Cruise Ships Can Dock in Mexico Even With COVID-19 Cases

Just as the U.S. Centers for Disease Control and Prevention (CDC) is investigating clusters of COVID-19 cropping up on cruise ships, the Mexican government has clarified its position on whether boats can dock in the country.

Mexico said Tuesday that cruise ships are welcome to dock at ports in the country, even if they are carrying passengers who have COVID-19.

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Coronaviruses are a large family of viruses that are common in many different species of animals, including camels, cattle, cats, and bats.

The government announcement came after a pair of port cities in Mexico refused to allow passengers on ships with cases of the virus to come ashore. It was reminiscent of the early days of the pandemic in the spring of 2020 when cruise ships – one of the epicenters of the virus – were forced to remain at sea until finding a friendly port that would allow them to dock.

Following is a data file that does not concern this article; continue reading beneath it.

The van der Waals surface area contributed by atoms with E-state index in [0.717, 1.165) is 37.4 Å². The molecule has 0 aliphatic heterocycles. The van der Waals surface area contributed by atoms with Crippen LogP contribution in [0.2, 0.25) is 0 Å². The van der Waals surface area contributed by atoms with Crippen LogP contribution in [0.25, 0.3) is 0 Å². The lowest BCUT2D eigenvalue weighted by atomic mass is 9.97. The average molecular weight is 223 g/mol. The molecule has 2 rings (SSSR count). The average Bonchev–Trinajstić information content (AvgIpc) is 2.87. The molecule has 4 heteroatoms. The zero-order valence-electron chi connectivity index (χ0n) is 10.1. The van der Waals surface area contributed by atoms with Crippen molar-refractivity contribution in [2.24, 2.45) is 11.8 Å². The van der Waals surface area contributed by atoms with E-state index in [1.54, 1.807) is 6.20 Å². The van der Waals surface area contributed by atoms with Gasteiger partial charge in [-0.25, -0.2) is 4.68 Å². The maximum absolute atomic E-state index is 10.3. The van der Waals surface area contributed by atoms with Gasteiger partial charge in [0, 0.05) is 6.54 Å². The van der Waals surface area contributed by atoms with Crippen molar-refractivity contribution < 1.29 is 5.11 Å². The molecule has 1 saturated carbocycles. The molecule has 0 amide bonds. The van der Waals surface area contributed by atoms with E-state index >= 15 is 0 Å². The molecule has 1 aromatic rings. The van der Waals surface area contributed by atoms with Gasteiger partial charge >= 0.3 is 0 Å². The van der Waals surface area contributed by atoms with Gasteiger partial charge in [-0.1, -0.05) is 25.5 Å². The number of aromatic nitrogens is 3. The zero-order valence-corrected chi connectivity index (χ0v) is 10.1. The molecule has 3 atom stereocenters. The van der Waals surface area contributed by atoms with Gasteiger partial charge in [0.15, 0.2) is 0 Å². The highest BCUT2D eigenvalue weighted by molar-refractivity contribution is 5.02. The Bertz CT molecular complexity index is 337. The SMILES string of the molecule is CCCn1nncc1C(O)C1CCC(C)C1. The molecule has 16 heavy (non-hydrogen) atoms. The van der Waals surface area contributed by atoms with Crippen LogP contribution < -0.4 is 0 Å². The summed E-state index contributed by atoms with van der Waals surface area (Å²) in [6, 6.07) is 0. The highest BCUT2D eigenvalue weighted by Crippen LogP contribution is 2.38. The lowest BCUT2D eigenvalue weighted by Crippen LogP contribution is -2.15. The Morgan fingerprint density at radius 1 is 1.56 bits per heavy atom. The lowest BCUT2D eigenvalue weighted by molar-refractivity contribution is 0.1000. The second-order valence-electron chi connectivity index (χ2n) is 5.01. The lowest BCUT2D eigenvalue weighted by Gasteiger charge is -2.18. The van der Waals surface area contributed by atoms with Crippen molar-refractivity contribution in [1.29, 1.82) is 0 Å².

Now, the Mexican Health Department says passengers and crew who show no symptoms of COVID-19 are allowed to leave the boat to tour port cities, while those with symptoms or who test positive must quarantine, according to the Associated Press.

It’s a welcome piece of news for the cruise industry, which has been beleaguered for more than a year-and-a-half by the pandemic and then by efforts to get back on the water.

Mexico has no travel restrictions due to COVID, nor any testing requirements, and has not instituted face mask mandates.

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